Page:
Contents

Were there centenarians in ancient times?

While the density of centenarians per capita was much less in ancient times than today, the data suggest that reaching the age of 100 was not impossible then. Though ancient demographics are biased in favor of wealthy or powerful individuals rather than the ordinary person, it is unscientific to suggest that "ordinary persons" lived longer. Grmek and Gourevitch speculate that during the Classical Greek Period, anyone who made it past the age of five years — surviving all the common childhood illness of that day — had a reasonable chance of living to a ripe old age. Life expectancy at 400 B.C. was estimated to be around 30 years of age. One demographer of ancient civilizations reported that Greek men lived to 45 years (based on a sample size of 91), while women lived to 36.2 years (based on a sample size of 55). Curiously, the gender statistics are inverted compared to today, since child-birth was a much more traumatic experience at that time than now, and it certainly skewed female statistics downward. It was common for average citizens to take great care in their hygiene (sanitation), Mediterranean diet (fish, figs, olive oil, wine, etc.), and exercise program (sports/gymnasium), although there was much more male trauma per capita than today, due to military service being virtually universal for citizens, and war at that time being a far more visceral and bloody affair than today. This also biased the statistics for men downward. [Ref. Mirko Grmek and Danielle Gourevitch, Illness in Antiquity (Fayard; 1998).] Centuries: 5th century BC - 4th century BC - 3rd century BC Decades: 450s BC 440s BC 430s BC 420s BC 410s BC - 400s BC - 390s BC 380s BC 370s BC 360s BC 350s BC Years: 405 BC 404 BC 403 BC 402 BC 401 BC - 400 BC - 399 BC 398 BC...


A remarkable statement mentioned by Diogenes Laertius (c. 250) is the earliest (or at least one of the earliest) references about (plausible centenarian) longevity given by a scientist, the astronomer Hipparchus of Nicea (c. 185 – c. 120 B.C.), who, according to the doxographer, assured that the philosopher Democritus of Abdera (c. 470/460 – c. 370/360 B.C.) lived 109 years. All other accounts of Democritus given by the ancients appear to agree in the fact that the philosopher lived over 100 years. Such longevity would not be dramatically out of line with that of other ancient Greek philosophers thought to have lived beyond the age of 90 (e.g.: Xenophanes of Colophon, c. 570/565 – c. 475/470 B.C.; Pyrrho of Ellis, c. 360 - c. 270 B.C.; Eratosthenes of Cirene c. 285 – c. 190 B.C., etc.). The case of Democritus differs from the case of, for example, Epimenides of Crete (VII, VI centuries B.C.) who is said to have lived an implausible 154, 157 or 290 years, depending on the source. Diogenes Laërtius, the biographer of the Greek philosophers, is supposed by some to have received his surname from the town of Laerte in Cilicia, and by others from the Roman family of the Laërtii. ... For the Athenian tyrant, see Hipparchus (son of Pisistratus). ... Hendrick ter Brugghen, Democritus Laughing (1629) Democritus (Greek: Δημόκριτος) was a pre-Socratic Greek philosopher (born at Abdera in Thrace around 450 BC; died in about 370 BC). ... Xenophanes of Colophon (Greek: Ξενοφάνης, 570 BC-480 BC) was a Greek philosopher, poet, and social and religious critic. ... Pyrrho (c. ... Eratosthenes (Greek ; 276 BC - 194 BC) was a Hellenistic mathematician, geographer and astronomer. ... Epimenides of Knossos Epimenides of Knossos (Crete) (Greek: Επιμενίδης) was a semi-mythical 6th century BC Greek seer and philosopher-poet, who is said to have fallen asleep for fifty-seven years in a Cretian cave sacred to Zeus, after which he reportedly awoke with the gift of prophecy. ...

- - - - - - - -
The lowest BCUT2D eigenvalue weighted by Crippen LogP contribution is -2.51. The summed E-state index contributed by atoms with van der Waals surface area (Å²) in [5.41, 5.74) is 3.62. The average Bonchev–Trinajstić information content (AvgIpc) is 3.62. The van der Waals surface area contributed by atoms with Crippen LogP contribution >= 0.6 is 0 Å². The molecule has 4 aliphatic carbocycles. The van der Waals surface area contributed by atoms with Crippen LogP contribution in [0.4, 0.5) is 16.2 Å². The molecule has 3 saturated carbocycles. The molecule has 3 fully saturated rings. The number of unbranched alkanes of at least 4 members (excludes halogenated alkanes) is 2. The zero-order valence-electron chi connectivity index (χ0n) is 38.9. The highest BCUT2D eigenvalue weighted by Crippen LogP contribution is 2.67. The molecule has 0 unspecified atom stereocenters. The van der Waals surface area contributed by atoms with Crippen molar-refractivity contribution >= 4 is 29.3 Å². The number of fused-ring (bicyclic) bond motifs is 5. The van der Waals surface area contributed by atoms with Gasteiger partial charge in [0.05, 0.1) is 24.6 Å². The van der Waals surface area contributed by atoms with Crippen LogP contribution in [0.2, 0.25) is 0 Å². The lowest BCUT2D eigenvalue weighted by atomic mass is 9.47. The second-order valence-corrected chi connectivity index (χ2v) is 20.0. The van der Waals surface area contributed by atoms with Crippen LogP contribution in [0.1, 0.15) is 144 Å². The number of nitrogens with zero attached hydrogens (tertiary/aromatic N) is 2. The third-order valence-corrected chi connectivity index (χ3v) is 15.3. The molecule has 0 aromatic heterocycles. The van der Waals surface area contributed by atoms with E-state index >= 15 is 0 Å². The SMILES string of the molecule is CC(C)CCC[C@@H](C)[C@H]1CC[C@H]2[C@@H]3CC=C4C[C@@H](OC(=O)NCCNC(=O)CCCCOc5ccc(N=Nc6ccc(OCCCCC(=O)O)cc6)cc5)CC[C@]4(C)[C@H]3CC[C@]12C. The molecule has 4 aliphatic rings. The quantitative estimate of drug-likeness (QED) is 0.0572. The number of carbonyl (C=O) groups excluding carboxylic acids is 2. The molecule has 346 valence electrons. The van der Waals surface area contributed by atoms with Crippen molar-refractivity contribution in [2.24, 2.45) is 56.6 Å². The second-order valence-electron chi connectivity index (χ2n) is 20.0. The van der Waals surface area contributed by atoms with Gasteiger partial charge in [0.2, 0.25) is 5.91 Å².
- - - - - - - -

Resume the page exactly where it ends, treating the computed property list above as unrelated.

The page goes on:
The sixth dynasty Egyptian ruler Pepi II is believed by some Egyptologists to have lived to the age of 100 or more (c. 2278 BC - c. 2184 BC), as he ruled for 94 years.[1] However this is under dispute, as others claim the date should actually be 64 years.[2] The Sixth Dynasty of Egypt is considered by many authorities as the last dynasty of the Old Kingdom of Ancient Egypt, although The Oxford History of Ancient Egypt (ed. ... nomen or birth name Pepi II was a ruler of the Sixth dynasty in Egypts Old Kingdom. ...


The Indian Sufi poet, Kabir (1398-1518?) is believed by some to have lived to an unnatural age of 120 while others believe that he lived for not more than 80 years.


Ultimately, there is no reason to believe that there could not have been a few men/women in a population of 2,500 years ago who were centenarians, even if they were not commonplace. [Source for Table: Olivier Postel-Vinay, "Histoire Le Cas de la Grece Antique," La Recherche Special -- Vivre 120 Ans, Vol. 322, p. 90 (Paris; July-August 1999). Note: La Recherche is the French equivalent of Scientific American in the English-speaking world.]


Future of centenarians in the United States

The Huffington Center on Aging at the Baylor College of Medicine in Houston is another source for information about Centenarians.